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    Id say common, although my parents are posh :rolleyes:
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    I used to be posh but then the cook got cholera and we had to send her away...without a cook you cant really call yourself posh
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    (Original post by Ghost)
    Id say common, although my parents are posh :rolleyes:
    mine too, and then when we go out, they will try to put it on even more and embaress the hell outa me and my sis
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    I'm neither.
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    Neither! Such worldly matters rarely enter my consciousness.
    Bohemian perhaps.

    Is it me or are the smilies seriously f**ked up today!
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    Bit of both, which in itself is quite common.
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    (Original post by tammypotato)
    braskfast (morning)
    lunch(midday)
    tea time (4oclock)
    dinner(night)
    thats how i learnt it in yr 6 (when i was doing french in france!)
    And here's the French version of the lesson:

    Petit déjeuner (matin)
    Déjeuner (midi)
    Dîner (soir)
    Souper (plus ou moins la même chose et terme peu employé de nos jours)

    But in French Canada it gets all complicated

    Déjeuner (matin)
    Diner (midi)
    Souper (soir)

    That might explain why some people refer to Dinner as the lunch meal. It's changed over time...

    And in the USA, the main course is always called an "entree" whereas in France, an "entrée" is a starter. Really confusing...
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    I have a Scottish accent. It isn't a strong imposing ginger-bearded-guy-in-a-kilt type one, or one of those really annoying squeaky glasgow ones, but it's still there, so I couldn't possibly be posh! Oh, and technically I'm still English, just I moved here when I was 4, and unlike most of my country am supporting them in Europe.

    My school does sound posh though, "Grantown Grammar", but it wasn't, and isn't a grammar school any more. I was Dux this year, but I think that could be a Scottish thing.
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    (Original post by Cossack)
    funny you should say that i was playing croquet the other day, although we were using bits of stick for the hoops and a baseball bat and we just made up the rules as we went along....kind of a golf/croquet hybrid if you like....muchos upper class fun
    funny you should mention croquet...
    i actually play proper (association) croquet competitively in tournaments up and down the country, and am also a qualified coach, trying to get more younger people into the game.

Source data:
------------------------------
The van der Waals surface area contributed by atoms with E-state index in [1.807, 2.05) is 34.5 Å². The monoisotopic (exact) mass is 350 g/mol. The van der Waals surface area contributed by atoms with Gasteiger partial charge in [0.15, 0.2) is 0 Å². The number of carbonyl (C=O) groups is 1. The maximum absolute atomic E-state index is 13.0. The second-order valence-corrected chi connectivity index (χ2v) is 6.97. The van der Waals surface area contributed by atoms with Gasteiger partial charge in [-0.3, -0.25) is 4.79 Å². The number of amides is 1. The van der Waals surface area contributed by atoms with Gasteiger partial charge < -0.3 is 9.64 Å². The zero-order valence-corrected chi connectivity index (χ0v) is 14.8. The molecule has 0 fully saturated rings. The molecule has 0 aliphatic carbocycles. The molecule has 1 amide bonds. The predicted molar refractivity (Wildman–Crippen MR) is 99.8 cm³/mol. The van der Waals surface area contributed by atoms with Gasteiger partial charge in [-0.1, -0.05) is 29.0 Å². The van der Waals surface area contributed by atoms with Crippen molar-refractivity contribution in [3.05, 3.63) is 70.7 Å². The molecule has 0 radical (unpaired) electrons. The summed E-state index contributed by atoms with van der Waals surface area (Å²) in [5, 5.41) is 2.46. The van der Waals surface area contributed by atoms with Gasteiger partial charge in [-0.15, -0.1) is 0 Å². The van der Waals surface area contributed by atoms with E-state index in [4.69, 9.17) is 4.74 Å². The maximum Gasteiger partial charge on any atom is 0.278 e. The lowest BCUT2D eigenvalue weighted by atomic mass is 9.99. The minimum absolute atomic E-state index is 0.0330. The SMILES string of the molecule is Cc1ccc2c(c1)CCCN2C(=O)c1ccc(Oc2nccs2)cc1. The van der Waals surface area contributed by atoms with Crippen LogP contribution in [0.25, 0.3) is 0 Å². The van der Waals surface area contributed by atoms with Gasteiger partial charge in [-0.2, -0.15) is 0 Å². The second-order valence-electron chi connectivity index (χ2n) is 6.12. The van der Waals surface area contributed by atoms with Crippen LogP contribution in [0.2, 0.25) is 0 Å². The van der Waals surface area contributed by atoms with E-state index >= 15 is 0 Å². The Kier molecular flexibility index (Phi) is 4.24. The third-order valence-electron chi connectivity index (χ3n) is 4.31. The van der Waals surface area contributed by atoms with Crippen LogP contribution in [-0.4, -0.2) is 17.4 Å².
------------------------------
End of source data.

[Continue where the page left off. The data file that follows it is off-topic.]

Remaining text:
it's nice if you have fun making up the rules and playing 'garden croquet', but if you play it properly, it can be extremely rewarding - the proper game is a cross between snooker and chess, on a larger scale and played on grass. if you're into tactical games like snooker, then you might like croquet.
    visit http://www.croquet.org.uk for details.

    and it is definitely not a game for posh people to play in the garden on a sunday afternoon - that is just a stereotyped image, much like English people who don't wash etc. and it's not vicious.
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    It really depends. At home, in my local area, when in class at school and when in the company of people who are speaking in a measured and articulate way - my intution demands that I act in a 'posh' way. When I'm engaging in general banter with my friends, if I'm out at the pub or usually in large groups of people my age - then I have a different and altogether 'more common' persona.

    Being able to adapt to circumstance and to select an appropriate modus operandi, especially when in contact with different types of people, is a key social skill. I have a wide range of friends from various social backgrounds - I simply would not get on with certain people, if I addressed them like I would my parents.

    Isn't it curious how, depending on an accent and the background of a person - "the estate" can conjure up such polarised images? It could mean Highgrove or The Gorbals.
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    (Original post by mobbdeeprob)
    It really depends. At home, in my local area, when in class at school and when in the company of people who are speaking in a measured and articulate way - my intution demands that I act in a 'posh' way. When I'm engaging in general banter with my friends, if I'm out at the pub or usually in large groups of people my age - then I have a different and altogether 'more common' persona.
    If you disregard what you can pretend to be, what actually are you?
 
 
 
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